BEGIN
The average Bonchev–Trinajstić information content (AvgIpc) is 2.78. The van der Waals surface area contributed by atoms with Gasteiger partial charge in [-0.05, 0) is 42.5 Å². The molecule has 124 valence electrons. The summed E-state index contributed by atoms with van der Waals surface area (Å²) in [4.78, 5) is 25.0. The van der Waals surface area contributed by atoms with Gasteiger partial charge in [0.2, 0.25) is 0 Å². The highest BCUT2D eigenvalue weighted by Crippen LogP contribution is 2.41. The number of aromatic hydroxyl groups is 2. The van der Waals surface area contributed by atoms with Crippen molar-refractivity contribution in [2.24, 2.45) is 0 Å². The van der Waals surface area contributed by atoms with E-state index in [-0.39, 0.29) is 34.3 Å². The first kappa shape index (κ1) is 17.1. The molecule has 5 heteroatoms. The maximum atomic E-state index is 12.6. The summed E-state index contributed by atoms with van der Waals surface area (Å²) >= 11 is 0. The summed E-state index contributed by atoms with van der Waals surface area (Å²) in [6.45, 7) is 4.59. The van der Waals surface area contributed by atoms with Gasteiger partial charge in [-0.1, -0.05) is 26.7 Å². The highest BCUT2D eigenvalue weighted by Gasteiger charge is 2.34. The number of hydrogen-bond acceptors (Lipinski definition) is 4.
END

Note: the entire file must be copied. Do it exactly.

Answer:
The average Bonchev–Trinajstić information content (AvgIpc) is 2.78. The van der Waals surface area contributed by atoms with Gasteiger partial charge in [-0.05, 0) is 42.5 Å². The molecule has 124 valence electrons. The summed E-state index contributed by atoms with van der Waals surface area (Å²) in [4.78, 5) is 25.0. The van der Waals surface area contributed by atoms with Gasteiger partial charge in [0.2, 0.25) is 0 Å². The highest BCUT2D eigenvalue weighted by Crippen LogP contribution is 2.41. The number of aromatic hydroxyl groups is 2. The van der Waals surface area contributed by atoms with Crippen molar-refractivity contribution in [2.24, 2.45) is 0 Å². The van der Waals surface area contributed by atoms with E-state index in [-0.39, 0.29) is 34.3 Å². The first kappa shape index (κ1) is 17.1. The molecule has 5 heteroatoms. The maximum atomic E-state index is 12.6. The summed E-state index contributed by atoms with van der Waals surface area (Å²) >= 11 is 0. The summed E-state index contributed by atoms with van der Waals surface area (Å²) in [6.45, 7) is 4.59. The van der Waals surface area contributed by atoms with Gasteiger partial charge in [-0.1, -0.05) is 26.7 Å². The highest BCUT2D eigenvalue weighted by Gasteiger charge is 2.34. The number of hydrogen-bond acceptors (Lipinski definition) is 4.